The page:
The Guthrie would like to acknowledge that we gather on the traditional land of the Dakota People and honor with gratitude the land itself and the people who have stewarded it throughout the generations, including the Ojibwe and other Indigenous nations.
This statement is called a land acknowledgment — a practice that many organizations have adopted to recognize and thank the Indigenous inhabitants of the land on which they live and work. It was thoughtfully crafted by Guthrie staff with guidance from Dakota and Ojibwe consultants as well as non-Natives who have incorporated land acknowledgments into their organizations.
Over the past several years, the Guthrie has been working with Indigenous Direction, a consulting group co-founded by Larissa FastHorse (Sicangu Lakota) and Ty Defoe (Haudenosaunee, Six Nations/Anishinaabe Nation) that works with theatrical companies and artists who want to create accurate work about, for and with Indigenous peoples.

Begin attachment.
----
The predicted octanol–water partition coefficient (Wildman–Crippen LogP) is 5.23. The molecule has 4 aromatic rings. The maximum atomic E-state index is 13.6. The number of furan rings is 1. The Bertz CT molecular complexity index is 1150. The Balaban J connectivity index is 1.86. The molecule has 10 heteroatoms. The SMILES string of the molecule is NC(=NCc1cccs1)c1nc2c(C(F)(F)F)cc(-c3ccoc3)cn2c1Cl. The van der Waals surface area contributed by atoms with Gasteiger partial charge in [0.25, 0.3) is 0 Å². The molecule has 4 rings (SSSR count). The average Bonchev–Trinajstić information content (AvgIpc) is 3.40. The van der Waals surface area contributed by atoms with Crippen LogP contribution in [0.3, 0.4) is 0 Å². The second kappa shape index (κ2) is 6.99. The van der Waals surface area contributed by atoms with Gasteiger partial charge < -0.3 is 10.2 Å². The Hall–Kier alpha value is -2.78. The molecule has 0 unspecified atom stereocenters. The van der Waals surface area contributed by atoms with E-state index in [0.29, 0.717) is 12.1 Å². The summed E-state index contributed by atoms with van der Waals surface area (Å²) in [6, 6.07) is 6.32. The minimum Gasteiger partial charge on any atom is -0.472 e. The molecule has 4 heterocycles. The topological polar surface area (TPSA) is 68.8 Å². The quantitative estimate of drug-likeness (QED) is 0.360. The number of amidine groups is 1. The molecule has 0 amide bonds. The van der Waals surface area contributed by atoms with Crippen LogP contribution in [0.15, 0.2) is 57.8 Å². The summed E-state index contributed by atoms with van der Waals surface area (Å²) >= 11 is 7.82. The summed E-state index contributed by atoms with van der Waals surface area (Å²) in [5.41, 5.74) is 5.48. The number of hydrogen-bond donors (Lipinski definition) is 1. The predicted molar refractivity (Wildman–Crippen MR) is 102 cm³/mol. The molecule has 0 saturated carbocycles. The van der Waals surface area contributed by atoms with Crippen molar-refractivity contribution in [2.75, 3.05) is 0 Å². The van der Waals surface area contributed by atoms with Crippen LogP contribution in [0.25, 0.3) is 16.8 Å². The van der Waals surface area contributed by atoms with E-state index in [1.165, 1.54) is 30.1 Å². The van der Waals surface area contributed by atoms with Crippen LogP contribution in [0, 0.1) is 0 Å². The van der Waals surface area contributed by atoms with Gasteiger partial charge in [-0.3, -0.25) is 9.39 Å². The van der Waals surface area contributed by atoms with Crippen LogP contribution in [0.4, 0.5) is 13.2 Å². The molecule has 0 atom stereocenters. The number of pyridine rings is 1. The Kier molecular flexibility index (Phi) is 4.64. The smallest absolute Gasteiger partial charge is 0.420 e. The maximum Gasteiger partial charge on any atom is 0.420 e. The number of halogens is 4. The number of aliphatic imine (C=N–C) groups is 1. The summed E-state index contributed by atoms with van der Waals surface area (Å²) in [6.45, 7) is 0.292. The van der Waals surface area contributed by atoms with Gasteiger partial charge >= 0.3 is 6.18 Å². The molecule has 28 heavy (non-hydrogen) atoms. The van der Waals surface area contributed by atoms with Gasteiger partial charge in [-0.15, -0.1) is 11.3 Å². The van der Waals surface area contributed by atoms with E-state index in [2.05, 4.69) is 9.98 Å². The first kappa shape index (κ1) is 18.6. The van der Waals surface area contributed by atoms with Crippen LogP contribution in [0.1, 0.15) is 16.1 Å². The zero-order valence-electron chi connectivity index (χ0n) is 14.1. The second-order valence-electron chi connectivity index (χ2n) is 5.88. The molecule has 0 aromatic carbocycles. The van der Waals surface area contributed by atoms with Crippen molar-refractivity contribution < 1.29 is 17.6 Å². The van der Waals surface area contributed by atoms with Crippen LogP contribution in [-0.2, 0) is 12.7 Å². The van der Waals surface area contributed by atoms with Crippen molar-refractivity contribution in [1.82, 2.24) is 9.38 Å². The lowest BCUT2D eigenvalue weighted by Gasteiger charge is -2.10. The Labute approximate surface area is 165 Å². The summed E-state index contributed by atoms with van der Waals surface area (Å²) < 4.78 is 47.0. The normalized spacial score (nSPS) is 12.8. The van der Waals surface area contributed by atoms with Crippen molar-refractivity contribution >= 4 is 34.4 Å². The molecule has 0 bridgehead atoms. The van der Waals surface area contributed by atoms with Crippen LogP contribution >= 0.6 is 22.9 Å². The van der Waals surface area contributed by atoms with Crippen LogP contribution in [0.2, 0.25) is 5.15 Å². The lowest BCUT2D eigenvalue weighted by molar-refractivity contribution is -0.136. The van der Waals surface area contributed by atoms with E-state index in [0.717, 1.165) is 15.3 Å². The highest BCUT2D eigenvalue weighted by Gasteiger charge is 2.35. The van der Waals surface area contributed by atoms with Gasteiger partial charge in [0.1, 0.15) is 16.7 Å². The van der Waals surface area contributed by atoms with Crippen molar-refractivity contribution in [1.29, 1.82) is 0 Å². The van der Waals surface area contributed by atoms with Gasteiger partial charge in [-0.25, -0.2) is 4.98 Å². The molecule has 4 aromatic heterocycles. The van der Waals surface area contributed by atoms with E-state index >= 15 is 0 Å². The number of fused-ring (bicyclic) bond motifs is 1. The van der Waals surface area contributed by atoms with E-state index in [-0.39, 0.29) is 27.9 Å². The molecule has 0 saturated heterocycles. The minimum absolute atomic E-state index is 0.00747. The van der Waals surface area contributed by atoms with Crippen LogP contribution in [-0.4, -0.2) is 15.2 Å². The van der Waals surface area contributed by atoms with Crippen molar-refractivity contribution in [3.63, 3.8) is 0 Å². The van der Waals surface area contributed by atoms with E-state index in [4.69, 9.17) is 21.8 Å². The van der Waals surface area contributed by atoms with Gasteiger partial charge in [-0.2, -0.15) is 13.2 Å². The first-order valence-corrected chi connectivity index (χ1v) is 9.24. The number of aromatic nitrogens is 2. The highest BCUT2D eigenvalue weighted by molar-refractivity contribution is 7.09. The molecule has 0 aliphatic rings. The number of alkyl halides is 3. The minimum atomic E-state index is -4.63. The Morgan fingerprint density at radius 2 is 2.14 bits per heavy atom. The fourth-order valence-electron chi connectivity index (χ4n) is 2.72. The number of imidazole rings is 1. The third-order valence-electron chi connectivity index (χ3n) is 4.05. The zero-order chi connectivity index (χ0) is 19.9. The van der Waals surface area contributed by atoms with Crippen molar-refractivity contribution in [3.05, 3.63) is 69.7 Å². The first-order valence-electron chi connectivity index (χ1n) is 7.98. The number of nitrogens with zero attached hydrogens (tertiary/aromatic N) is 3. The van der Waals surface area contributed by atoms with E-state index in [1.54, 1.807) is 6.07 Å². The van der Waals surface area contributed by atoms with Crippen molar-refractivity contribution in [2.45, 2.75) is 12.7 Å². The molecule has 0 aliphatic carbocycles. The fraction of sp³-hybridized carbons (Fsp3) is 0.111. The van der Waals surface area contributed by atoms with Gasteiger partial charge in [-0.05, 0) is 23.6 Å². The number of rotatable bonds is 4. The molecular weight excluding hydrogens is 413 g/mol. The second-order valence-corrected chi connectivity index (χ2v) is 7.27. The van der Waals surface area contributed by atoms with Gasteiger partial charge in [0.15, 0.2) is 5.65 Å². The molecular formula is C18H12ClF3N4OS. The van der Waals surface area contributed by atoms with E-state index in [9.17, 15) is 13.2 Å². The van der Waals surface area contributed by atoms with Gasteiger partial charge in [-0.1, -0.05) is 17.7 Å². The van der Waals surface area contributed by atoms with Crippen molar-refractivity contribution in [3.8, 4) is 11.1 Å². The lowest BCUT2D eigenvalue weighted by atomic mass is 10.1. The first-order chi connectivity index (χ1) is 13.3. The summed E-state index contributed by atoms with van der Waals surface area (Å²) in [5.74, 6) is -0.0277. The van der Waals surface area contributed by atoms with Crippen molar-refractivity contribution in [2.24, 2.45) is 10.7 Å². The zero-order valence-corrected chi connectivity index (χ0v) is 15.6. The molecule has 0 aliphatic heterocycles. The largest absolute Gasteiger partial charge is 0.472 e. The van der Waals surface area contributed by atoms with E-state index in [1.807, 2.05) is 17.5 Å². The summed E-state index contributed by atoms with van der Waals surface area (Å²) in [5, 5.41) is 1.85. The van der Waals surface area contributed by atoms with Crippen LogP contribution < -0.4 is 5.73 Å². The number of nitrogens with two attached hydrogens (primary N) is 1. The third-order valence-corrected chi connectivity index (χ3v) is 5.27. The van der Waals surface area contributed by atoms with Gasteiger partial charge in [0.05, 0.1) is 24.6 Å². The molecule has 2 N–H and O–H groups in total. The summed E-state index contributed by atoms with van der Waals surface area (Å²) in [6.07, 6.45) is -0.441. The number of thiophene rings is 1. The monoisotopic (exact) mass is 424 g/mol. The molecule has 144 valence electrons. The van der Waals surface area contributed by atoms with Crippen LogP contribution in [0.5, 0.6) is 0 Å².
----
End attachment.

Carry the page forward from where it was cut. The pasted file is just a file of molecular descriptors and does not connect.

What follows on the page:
This partnership led to Water Is Sacred, a performance that blended ceremony, music, text, dance and discussion to acknowledge how water has been threatened on Indigenous lands, and Stories From the Drum, a project that was born from the hearts and minds of the Native community and culminated in three public performances on the McGuire Proscenium Stage.
As we continue to deepen relationships with the Indigenous communities who hold ties to the Mississippi River and the sacred land on which the Guthrie sits, we recognize this is only the beginning of our journey.
IMAGE: THE FALLS OF ST. ANTHONY BY SETH EASTMAN, 1848